Viewers interested in seeing the upcoming pilot for the sequel series to the popular 1984-1992 NBC sitcom Night Court with original series star John Larroquette and The Big Bang Theory's Melissa Rauch can rest easy if they haven't heard anything yet about the possibility of getting a green light. Declaring the traditional pilot cycle dead and buried and adopting a more "52-week scheduling mindset," NBC executives Susan Rovner and Frances Berwick presented the network's fall schedule while emphasizing that they're now in the business of handing out series orders or pilot pick-ups year-round- for example, some projects could receive an order now for the 2021/22 midseason or looked at for the 2022/23 season. "The unique circumstances of this year have made us relook at how we approach the traditional broadcast pilot season and I really think it's going to benefit all of us," Rovner explained. "Rather than competing each year with other networks for the best directors, best actors, and best writing staff all in the same small window, we're now going to be able to take the time to make the best show, period." This means that pilots such as Night Court as well as Demi Lovato's food issues comedy Hungry and more remain in active consideration.
Written and executive produced by Dan Rubin (The Unbreakable Kimmy Schmidt) and based on Reinhold Weege's original series, the multi-camera Night Court will introduce viewers to unapologetic, optimistic judge Abby Stone (Rauch), daughter of the late Harry Stone (the late Harry Anderson). Abby follows in her father's footsteps as she presides over the night shift of a Manhattan arraignment court and tries to bring order to its crew of oddballs and cynics- most notably, former night court prosecutor Dan Fielding (Larroquette).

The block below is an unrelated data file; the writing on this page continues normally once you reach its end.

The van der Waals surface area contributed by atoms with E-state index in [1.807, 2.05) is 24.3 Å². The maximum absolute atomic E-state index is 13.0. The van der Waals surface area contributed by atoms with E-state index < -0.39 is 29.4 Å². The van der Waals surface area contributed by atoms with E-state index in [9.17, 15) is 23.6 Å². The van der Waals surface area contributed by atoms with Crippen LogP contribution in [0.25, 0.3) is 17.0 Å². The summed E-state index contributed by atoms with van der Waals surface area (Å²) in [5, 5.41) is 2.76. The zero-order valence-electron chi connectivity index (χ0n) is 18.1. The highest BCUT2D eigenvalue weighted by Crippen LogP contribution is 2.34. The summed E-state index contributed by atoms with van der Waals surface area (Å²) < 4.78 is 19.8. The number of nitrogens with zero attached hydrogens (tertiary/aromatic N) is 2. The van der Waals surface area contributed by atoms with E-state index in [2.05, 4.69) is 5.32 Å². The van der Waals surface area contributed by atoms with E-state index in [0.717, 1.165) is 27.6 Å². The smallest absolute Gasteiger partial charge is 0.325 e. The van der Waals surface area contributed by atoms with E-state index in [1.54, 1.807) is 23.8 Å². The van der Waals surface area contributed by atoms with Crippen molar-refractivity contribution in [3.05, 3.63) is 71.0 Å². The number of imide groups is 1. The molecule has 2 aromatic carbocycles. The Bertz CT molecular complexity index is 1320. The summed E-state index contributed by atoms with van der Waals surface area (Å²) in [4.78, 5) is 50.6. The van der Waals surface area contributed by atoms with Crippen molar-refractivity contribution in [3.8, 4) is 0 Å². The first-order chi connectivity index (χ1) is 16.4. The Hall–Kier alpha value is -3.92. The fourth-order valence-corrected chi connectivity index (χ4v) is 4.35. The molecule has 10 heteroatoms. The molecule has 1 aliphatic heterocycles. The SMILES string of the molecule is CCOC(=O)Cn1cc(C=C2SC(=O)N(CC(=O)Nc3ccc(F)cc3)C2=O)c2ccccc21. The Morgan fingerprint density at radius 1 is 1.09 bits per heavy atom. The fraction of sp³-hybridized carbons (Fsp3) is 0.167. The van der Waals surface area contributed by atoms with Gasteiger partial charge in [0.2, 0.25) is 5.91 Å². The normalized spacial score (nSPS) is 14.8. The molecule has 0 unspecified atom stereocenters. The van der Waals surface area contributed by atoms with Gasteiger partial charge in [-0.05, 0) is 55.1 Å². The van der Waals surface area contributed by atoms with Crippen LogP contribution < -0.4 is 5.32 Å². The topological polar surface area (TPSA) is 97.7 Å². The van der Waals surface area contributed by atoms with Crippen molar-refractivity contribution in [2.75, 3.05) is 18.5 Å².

Originally, Rauch was only planning to stay behind the camera- but those plans changed after the script, as she explained, "My intention was purely to be behind the camera on this project, but my plans quickly changed after falling in love with the incredible script from the brilliant mind of Dan Rubin," said Rauch. "I couldn't be more thrilled to join forces with Dan, the immense talent that is John Larroquette, and the two powerhouse institutions of comedy that are NBC and Warner Bros. to bring Night Court back to television."
The loss of Anderson in 2018 hit the cast hard, with Larroquette posting a heartfelt message when the news first broke, "Heartsick. He was wicked smart. He was wicked funny. He had a big laugh. He had a big heart. He delighted in legerdemain especially when he caused someone to scratch their head and proclaim; How the hell did you do that? And he could eat a hamster like no one I ever knew." One of the highlights of the original series was the on-screen chemistry between Anderson's Stone and Larroquette's Fielding. Airing for eight and nine seasons, the series that followed the night shift of an NYC municipal court would go on to earn three Outstanding Comedy Series Emmy nominations. Melissa Rauch and Winston Rauch executive produce via their After January production company (based at Warner Bros. TV) alongside Rubin- with Larroquette set to produce. After January produces in association with the original series studio Warner Bros.